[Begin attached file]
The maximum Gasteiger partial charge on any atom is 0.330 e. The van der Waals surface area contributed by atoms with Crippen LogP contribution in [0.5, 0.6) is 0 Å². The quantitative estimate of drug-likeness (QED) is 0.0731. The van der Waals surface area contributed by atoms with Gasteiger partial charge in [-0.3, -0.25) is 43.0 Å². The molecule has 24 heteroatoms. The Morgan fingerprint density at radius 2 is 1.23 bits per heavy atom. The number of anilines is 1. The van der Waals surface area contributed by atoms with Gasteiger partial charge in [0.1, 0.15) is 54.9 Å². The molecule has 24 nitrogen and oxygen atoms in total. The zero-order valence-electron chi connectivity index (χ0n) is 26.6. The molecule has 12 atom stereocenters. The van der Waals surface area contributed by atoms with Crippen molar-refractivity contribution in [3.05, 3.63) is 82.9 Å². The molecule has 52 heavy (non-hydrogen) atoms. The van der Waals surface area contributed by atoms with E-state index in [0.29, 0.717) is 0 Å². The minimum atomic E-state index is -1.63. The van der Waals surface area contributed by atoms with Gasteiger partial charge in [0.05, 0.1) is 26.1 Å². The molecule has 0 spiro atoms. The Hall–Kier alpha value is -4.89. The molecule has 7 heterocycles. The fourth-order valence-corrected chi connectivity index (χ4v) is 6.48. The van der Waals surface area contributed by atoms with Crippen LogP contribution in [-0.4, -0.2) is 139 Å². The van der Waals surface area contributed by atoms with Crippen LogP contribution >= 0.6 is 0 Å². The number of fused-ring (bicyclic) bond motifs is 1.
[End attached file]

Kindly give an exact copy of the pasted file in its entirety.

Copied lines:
The maximum Gasteiger partial charge on any atom is 0.330 e. The van der Waals surface area contributed by atoms with Crippen LogP contribution in [0.5, 0.6) is 0 Å². The quantitative estimate of drug-likeness (QED) is 0.0731. The van der Waals surface area contributed by atoms with Gasteiger partial charge in [-0.3, -0.25) is 43.0 Å². The molecule has 24 heteroatoms. The Morgan fingerprint density at radius 2 is 1.23 bits per heavy atom. The number of anilines is 1. The van der Waals surface area contributed by atoms with Gasteiger partial charge in [0.1, 0.15) is 54.9 Å². The molecule has 24 nitrogen and oxygen atoms in total. The zero-order valence-electron chi connectivity index (χ0n) is 26.6. The molecule has 12 atom stereocenters. The van der Waals surface area contributed by atoms with Crippen molar-refractivity contribution in [3.05, 3.63) is 82.9 Å². The molecule has 52 heavy (non-hydrogen) atoms. The van der Waals surface area contributed by atoms with E-state index in [0.29, 0.717) is 0 Å². The minimum atomic E-state index is -1.63. The van der Waals surface area contributed by atoms with Gasteiger partial charge in [0.05, 0.1) is 26.1 Å². The molecule has 0 spiro atoms. The Hall–Kier alpha value is -4.89. The molecule has 7 heterocycles. The fourth-order valence-corrected chi connectivity index (χ4v) is 6.48. The van der Waals surface area contributed by atoms with Crippen LogP contribution in [-0.4, -0.2) is 139 Å². The van der Waals surface area contributed by atoms with Crippen LogP contribution >= 0.6 is 0 Å². The number of fused-ring (bicyclic) bond motifs is 1.